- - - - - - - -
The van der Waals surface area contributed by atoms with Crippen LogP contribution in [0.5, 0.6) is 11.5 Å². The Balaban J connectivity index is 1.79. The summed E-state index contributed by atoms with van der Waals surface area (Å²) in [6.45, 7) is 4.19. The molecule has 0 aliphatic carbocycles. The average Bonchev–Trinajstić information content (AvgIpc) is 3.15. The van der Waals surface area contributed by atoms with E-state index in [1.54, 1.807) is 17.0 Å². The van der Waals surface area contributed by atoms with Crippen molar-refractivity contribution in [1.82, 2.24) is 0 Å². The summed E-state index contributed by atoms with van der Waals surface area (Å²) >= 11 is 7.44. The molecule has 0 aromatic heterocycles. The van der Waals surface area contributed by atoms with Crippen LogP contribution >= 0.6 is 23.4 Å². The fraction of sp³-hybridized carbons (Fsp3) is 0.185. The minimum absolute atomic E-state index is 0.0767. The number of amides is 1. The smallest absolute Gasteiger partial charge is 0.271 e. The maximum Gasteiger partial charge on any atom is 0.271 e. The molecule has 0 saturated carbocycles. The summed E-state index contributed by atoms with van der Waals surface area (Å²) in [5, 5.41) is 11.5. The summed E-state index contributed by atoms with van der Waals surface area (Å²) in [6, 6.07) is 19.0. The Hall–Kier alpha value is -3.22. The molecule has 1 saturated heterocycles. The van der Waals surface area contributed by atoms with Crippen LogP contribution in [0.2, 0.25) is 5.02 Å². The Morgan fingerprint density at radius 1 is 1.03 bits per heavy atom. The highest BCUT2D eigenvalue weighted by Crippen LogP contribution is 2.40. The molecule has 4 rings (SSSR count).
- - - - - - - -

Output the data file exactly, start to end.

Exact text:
The van der Waals surface area contributed by atoms with Crippen LogP contribution in [0.5, 0.6) is 11.5 Å². The Balaban J connectivity index is 1.79. The summed E-state index contributed by atoms with van der Waals surface area (Å²) in [6.45, 7) is 4.19. The molecule has 0 aliphatic carbocycles. The average Bonchev–Trinajstić information content (AvgIpc) is 3.15. The van der Waals surface area contributed by atoms with E-state index in [1.54, 1.807) is 17.0 Å². The van der Waals surface area contributed by atoms with Crippen molar-refractivity contribution in [1.82, 2.24) is 0 Å². The summed E-state index contributed by atoms with van der Waals surface area (Å²) >= 11 is 7.44. The molecule has 0 aromatic heterocycles. The van der Waals surface area contributed by atoms with Crippen LogP contribution >= 0.6 is 23.4 Å². The fraction of sp³-hybridized carbons (Fsp3) is 0.185. The minimum absolute atomic E-state index is 0.0767. The number of amides is 1. The smallest absolute Gasteiger partial charge is 0.271 e. The maximum Gasteiger partial charge on any atom is 0.271 e. The molecule has 0 saturated carbocycles. The summed E-state index contributed by atoms with van der Waals surface area (Å²) in [5, 5.41) is 11.5. The summed E-state index contributed by atoms with van der Waals surface area (Å²) in [6, 6.07) is 19.0. The Hall–Kier alpha value is -3.22. The molecule has 1 saturated heterocycles. The van der Waals surface area contributed by atoms with Crippen LogP contribution in [0.2, 0.25) is 5.02 Å². The Morgan fingerprint density at radius 1 is 1.03 bits per heavy atom. The highest BCUT2D eigenvalue weighted by Crippen LogP contribution is 2.40. The molecule has 4 rings (SSSR count).